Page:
What’s the Difference Between a Thrift Shop and a Consignment Store?
If you’re like a lot of people who have been impacted by COVID and you’re looking to clean out your closet, make extra cash, and buy new clothing at a fraction of its original price, you’ve probably started looking into thrifting or consignment. But what’s the difference—and which is right for you?
Although we sometimes use the terms interchangeably, there are a few key differences between a thrift shop and a consignment store. A lot of people assume the difference is just that a thrift store is non-profit or charity-based and a consignment store is for-profit, but the differences are more complex than that. Both selling to and buying from a consignment store is a much different process than that of a thrift shop, so I'm here to clarify which is which to help you choose the right path for selling your preloved items and buying new goodies for your closet.
What’s the difference between a thrift shop and a consignment store?
The core difference between a thrift shop and a consignment store is that, in general, thrift shops are donation-based for a charity or non-profit, while consignment stores are for-profits that operate for financial gain.
If you have an article of clothing you no longer want, but you don’t want to throw it out and contribute to textile waste, you can either donate it to a thrift store or sell it to a consignment shop.
If you donate the item to a thrift store, you will not receive any money or a cut of the profits in return if the item is sold. Rather, the store will likely give you a receipt for your donation, which you can use for personal tax deductions. Then, volunteers or paid employees will sort the donations and send them out to “the floor” to be purchased by other customers, and these profits are typically used for some charitable purpose. The items sold in a thrift store are typically sold in the same condition in which they were donated, which means the quality might be much lower than a consignment store. Goodwill and Salvation Army are common examples of thrift stores that have a social mission behind the sales of their donated items.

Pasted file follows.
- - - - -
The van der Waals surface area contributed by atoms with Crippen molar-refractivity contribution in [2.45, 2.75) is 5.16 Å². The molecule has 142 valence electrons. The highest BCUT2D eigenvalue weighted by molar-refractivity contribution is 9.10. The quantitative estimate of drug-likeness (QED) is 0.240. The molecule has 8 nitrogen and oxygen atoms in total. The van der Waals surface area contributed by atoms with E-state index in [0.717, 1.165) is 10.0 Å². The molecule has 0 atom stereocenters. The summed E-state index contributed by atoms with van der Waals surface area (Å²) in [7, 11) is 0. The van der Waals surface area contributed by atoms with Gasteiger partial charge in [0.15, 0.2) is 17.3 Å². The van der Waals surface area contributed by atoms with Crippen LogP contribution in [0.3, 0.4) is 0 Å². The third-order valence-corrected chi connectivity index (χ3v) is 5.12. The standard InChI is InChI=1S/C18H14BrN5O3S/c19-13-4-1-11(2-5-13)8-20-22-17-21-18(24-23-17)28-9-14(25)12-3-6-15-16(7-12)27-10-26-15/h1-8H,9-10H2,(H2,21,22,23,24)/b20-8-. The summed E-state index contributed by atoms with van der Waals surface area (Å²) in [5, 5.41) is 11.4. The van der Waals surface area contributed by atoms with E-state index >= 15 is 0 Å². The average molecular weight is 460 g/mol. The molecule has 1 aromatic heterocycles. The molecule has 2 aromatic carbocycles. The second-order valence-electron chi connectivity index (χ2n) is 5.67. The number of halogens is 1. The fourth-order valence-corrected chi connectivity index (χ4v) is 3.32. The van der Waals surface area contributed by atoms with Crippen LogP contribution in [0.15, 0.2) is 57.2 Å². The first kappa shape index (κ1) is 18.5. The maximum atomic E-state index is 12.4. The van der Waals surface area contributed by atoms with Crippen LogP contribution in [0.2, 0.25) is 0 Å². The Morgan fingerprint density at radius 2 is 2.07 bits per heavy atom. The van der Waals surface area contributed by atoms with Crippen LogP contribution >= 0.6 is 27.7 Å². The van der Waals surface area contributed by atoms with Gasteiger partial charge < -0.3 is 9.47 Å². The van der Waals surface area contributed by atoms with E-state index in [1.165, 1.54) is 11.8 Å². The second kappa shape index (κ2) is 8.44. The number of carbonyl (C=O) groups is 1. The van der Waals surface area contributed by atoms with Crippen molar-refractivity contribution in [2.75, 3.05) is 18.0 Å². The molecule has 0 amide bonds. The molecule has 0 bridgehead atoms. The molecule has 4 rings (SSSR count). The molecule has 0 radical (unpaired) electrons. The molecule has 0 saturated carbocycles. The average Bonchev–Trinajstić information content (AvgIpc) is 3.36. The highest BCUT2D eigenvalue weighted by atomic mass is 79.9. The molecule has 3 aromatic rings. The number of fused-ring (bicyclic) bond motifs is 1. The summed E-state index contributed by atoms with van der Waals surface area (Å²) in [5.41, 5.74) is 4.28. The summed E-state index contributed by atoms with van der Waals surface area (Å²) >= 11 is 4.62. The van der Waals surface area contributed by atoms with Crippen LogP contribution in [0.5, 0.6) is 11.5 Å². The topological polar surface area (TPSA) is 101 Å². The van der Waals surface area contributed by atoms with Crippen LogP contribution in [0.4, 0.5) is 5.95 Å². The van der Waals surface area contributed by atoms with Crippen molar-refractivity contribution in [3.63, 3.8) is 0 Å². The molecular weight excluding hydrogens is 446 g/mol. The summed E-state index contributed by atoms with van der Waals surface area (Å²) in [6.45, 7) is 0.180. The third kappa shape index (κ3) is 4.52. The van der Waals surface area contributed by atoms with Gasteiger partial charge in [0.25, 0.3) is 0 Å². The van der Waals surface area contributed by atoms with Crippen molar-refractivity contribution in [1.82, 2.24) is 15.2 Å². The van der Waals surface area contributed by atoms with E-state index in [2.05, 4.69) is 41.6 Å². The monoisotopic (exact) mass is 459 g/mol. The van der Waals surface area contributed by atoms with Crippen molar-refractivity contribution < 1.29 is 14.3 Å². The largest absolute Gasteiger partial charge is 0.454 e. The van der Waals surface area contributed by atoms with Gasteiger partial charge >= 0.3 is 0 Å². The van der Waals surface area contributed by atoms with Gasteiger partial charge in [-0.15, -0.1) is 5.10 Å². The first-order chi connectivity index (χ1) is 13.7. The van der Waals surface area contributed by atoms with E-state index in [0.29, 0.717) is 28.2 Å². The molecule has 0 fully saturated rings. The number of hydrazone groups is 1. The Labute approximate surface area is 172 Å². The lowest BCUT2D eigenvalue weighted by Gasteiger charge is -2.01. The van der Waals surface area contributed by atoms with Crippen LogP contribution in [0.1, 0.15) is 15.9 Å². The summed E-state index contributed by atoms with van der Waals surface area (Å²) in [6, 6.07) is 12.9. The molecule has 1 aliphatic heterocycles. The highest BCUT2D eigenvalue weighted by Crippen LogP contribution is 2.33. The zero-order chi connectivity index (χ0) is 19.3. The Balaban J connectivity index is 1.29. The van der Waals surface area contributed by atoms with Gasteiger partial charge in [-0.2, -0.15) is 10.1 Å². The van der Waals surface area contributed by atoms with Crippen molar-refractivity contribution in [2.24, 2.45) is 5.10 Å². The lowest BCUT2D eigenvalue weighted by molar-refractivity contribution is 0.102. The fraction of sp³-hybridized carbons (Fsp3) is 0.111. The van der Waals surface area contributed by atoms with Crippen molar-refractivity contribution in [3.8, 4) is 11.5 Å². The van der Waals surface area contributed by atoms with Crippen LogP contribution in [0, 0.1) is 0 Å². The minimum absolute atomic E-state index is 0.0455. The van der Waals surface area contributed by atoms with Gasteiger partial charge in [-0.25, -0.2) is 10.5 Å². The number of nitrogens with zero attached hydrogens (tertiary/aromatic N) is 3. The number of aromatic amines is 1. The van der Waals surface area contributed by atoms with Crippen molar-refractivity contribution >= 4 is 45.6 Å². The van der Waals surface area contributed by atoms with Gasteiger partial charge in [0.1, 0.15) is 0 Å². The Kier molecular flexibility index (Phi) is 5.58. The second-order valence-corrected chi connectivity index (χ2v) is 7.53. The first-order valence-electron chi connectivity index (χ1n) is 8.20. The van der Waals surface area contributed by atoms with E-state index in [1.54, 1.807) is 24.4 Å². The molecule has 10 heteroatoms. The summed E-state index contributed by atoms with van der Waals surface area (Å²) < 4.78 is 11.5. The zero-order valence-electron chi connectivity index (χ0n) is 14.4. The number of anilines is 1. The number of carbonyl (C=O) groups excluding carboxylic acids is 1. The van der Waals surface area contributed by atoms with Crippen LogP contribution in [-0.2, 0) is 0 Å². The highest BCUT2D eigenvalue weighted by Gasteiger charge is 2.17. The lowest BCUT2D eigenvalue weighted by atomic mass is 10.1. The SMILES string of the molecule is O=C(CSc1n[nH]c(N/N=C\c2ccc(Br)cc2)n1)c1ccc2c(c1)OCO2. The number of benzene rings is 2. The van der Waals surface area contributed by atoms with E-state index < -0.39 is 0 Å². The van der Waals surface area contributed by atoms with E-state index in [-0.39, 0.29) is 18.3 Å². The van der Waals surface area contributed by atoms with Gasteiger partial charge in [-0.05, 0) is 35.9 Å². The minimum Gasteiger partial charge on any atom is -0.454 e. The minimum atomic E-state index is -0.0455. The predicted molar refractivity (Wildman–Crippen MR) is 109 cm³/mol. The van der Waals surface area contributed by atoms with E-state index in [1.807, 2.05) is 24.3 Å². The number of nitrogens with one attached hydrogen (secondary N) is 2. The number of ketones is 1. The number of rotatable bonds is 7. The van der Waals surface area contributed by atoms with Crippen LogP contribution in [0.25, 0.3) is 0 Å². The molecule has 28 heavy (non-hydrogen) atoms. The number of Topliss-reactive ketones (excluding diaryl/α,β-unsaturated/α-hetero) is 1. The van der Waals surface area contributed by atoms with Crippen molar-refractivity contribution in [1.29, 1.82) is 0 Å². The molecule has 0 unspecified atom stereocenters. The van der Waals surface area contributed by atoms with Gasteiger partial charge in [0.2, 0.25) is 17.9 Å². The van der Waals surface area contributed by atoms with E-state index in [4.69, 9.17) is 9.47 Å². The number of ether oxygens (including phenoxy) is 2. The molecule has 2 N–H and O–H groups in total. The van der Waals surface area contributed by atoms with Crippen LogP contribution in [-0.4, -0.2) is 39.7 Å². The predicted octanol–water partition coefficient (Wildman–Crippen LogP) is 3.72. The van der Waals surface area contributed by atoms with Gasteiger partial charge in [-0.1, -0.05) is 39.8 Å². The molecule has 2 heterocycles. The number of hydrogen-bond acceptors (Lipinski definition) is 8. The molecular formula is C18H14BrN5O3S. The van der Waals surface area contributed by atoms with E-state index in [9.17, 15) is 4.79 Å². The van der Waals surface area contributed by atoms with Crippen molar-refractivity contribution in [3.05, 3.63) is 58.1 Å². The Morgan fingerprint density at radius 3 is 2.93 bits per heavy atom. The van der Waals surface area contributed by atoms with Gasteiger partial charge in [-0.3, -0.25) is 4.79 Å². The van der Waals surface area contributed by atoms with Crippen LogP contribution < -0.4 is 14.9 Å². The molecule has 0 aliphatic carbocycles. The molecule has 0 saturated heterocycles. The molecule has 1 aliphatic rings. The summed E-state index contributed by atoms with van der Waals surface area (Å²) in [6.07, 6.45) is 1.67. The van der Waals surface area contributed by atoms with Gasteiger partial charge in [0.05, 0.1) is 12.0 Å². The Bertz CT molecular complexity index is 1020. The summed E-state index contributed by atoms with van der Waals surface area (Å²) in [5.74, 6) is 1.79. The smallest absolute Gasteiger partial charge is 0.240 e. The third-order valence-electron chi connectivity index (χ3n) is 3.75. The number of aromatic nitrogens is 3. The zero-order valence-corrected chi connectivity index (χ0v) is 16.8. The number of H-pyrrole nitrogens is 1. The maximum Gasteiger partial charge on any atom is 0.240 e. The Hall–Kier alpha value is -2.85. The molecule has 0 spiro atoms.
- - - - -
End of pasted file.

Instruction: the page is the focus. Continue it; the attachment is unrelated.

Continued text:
Consignment stores are not donation-based. If you no longer want something, the consignment store will pay you for your goods once the item sells. They will offer you a percentage of the total sale price the item sells for. Let’s say you bring a shirt to a consignment store. Most consignment stores offer 30%-50% of the final sale price. This financially benefits the owner as well as the shop since both are hoping to sell the goods and make money together.
Consignment stores typically have buyers on staff who will sort through preloved goods to see if they’ll sell well in-store. This makes consignment stores more selective than thrift stores (who essentially only decide if an item is in decent enough condition to sell). Consignment stores will usually only resell those items that they believe their target audience would want. This means that the condition of the resold items in a consignment store is usually higher quality than those you’d find in a thrift store.
Read: 11 Things You Probably Don’t Know About Consignment Stores
I’ll delve deeper into the benefits of selling and shopping consignment stores below.
What are the similarities between a thrift shop and a consignment store?
Both types of stores give renewed life to items that are still usable. This, in turn, helps to minimize the waste of goods, especially textile waste.
Sellers/donators can clean out their closets without throwing out their old pieces. This is much better for the environment by reducing waste and keeping fashion cyclical. Plus, if you’re sentimental, you know your pieces will be getting a second chance with a new home.
Buyers can find cool, unique pieces at a fraction of their original price.
Buyers get to go on a “treasure hunt” for the perfect item, searching for something unique that speaks to your soul.